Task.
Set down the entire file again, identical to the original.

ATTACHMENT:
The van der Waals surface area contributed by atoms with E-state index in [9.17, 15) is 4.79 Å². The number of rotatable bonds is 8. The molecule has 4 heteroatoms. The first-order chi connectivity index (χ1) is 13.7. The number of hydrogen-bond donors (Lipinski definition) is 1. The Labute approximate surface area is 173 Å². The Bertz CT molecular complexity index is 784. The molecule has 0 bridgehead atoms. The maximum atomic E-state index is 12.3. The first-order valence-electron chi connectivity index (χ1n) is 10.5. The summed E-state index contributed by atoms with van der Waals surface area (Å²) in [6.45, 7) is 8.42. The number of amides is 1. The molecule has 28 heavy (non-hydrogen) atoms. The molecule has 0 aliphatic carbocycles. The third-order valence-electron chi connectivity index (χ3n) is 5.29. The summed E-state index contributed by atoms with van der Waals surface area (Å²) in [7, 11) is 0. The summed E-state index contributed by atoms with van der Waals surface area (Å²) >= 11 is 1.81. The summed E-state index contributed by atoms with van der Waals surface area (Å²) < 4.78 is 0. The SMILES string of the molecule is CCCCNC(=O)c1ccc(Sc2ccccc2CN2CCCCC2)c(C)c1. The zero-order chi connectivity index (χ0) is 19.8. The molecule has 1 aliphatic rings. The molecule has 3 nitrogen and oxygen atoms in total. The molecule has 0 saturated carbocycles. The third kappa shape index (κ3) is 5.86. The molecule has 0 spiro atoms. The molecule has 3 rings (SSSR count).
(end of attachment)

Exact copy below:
The van der Waals surface area contributed by atoms with E-state index in [9.17, 15) is 4.79 Å². The number of rotatable bonds is 8. The molecule has 4 heteroatoms. The first-order chi connectivity index (χ1) is 13.7. The number of hydrogen-bond donors (Lipinski definition) is 1. The Labute approximate surface area is 173 Å². The Bertz CT molecular complexity index is 784. The molecule has 0 bridgehead atoms. The maximum atomic E-state index is 12.3. The first-order valence-electron chi connectivity index (χ1n) is 10.5. The summed E-state index contributed by atoms with van der Waals surface area (Å²) in [6.45, 7) is 8.42. The number of amides is 1. The molecule has 28 heavy (non-hydrogen) atoms. The molecule has 0 aliphatic carbocycles. The third-order valence-electron chi connectivity index (χ3n) is 5.29. The summed E-state index contributed by atoms with van der Waals surface area (Å²) in [7, 11) is 0. The summed E-state index contributed by atoms with van der Waals surface area (Å²) >= 11 is 1.81. The summed E-state index contributed by atoms with van der Waals surface area (Å²) < 4.78 is 0. The SMILES string of the molecule is CCCCNC(=O)c1ccc(Sc2ccccc2CN2CCCCC2)c(C)c1. The zero-order chi connectivity index (χ0) is 19.8. The molecule has 1 aliphatic rings. The molecule has 3 nitrogen and oxygen atoms in total. The molecule has 0 saturated carbocycles. The third kappa shape index (κ3) is 5.86. The molecule has 0 spiro atoms. The molecule has 3 rings (SSSR count).